Our theme this year coincides with Bristol’s Festival of Ideas 2022, titled Modernism 1922, which looks to the legacies of that remarkable year – from the publication of James Joyce’s Ulysses and T S Elliot’s The Waste Land to the famous Bauhaus exhibition in Calcutta (now Kolkata). A tribute to Kevin Jackson’s book, Constellation of Genius: 1922: Modernism and All That Jazz, the Festival explores 1922 via film screenings, discussions and new commissions.

In keeping with its spirit – but broadening its ambit – the Autumn Art Lectures will topple the notion of a Euro-American Modernism, which leaves the non-Western world out in the cold. The series will challenge the concept of Modernism as a monolithic entity – it will stress and stretch its polyvalent nature, debating its relationship to nation, diaspora, inclusivity, and race. As many institutions – from galleries and museums to universities – attempt to engage meaningfully with global visual culture, this investigation is vital and timely. Our inter-disciplinary speakers include academics, curators, artists and pedagogues who have grappled with the idea of the Modern, paying particular attention to Blackness, Asian-ness and decolonisation; to anti-colonial struggles and lasting institutional prejudices; to dismantling the hierarchies of Englishness in favour of a more inclusive ‘Britishness’; to revealing the Islamic and Afro-Asian traditions nestled at the core of the so-called ‘Western’ canon. With speakers from (or addressing) the African diaspora, the Islamic world, South Asia, Latin America, the UK and the US, the series aims to expose the polyphonies and diversities that sit at the heart of Modernism.

This event series is open to all, and we look forward to welcoming you to the University of Bristol for these engaging talks.

Events in the series:

The Centre for Black Humanities: Who we are and future directions

The Centre for Black Humanities is an international hub for Black Humanities research in the heart of Bristol. The Centre aims to foster the broad range of research currently being done at the University of Bristol around the artistic and intellectual work of people of African descent. Some of our current interdisciplinary projects include Dr Josie Gill’s research on ‘Black Health and the Humanities’, Dr Elizabeth Robles’ work on Black British Art, and Dr Justin William’s project on UK Hip-Hop. Other research projects include those relating to ethics and social justice, literary activism, and slavery and its legacies.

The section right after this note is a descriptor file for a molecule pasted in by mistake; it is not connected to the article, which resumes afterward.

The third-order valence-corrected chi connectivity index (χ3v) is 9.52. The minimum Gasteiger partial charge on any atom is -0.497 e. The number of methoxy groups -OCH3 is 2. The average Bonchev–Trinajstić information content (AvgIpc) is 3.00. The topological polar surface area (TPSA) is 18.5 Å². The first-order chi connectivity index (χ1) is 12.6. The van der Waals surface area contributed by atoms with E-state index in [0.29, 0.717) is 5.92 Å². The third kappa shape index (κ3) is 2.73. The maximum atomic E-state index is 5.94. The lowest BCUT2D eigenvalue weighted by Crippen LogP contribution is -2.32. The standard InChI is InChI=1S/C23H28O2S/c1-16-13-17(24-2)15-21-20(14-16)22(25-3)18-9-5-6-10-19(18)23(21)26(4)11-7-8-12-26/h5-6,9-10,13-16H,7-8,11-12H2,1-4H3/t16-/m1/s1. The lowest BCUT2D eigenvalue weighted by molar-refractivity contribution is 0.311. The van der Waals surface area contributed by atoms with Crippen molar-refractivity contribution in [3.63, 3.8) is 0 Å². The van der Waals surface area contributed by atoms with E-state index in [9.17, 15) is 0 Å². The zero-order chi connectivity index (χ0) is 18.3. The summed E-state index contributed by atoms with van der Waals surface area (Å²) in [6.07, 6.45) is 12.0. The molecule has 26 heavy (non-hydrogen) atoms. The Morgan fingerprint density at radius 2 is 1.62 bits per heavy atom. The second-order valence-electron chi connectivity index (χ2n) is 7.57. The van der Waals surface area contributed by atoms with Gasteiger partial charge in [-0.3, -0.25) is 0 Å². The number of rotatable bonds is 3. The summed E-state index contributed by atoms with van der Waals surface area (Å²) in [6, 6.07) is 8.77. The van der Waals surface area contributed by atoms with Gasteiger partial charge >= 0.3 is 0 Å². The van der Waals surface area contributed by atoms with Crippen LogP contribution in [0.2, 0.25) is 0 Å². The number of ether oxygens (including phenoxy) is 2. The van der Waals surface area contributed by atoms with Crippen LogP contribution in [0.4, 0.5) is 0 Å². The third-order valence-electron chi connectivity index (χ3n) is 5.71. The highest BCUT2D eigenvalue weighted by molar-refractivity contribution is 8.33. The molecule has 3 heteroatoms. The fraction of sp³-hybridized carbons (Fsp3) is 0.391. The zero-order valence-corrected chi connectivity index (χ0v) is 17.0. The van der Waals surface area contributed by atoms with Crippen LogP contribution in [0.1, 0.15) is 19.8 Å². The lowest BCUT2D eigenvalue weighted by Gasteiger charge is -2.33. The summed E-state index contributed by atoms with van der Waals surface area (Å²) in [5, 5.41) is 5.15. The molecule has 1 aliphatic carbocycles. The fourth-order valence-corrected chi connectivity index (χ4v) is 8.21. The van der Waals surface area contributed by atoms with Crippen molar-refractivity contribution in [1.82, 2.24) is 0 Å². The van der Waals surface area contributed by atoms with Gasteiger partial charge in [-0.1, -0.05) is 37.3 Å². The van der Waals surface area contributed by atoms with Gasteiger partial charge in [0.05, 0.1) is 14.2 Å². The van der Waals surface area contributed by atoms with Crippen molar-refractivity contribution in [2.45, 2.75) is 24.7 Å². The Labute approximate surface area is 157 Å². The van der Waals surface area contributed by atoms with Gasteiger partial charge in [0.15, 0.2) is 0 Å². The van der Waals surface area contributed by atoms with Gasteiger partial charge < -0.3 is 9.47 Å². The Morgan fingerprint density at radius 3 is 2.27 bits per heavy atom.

The Centre is committed to reaching audiences outside the traditional university through a diverse programme of film screenings, reading groups, performances, and research collaborations with local communities. Such activities enable our research to generate impact in other areas including the cultural industries and higher education policy.

Our main priorities as a Centre are: collaboration, interdisciplinarity, engagement, exchange, and internationalism. The Centre works with academics, artists and practitioners – nationally and internationally –  to produce world-leading research in Black Humanities. We work across disciplines in the Arts and Humanities but also beyond, with researchers in the Sciences and Social Sciences. Centre members also facilitate a wide range of public engagement activities based on our research in local, national and international settings, working with museums, charities and other organisations to deliver high-quality, non-academic outputs.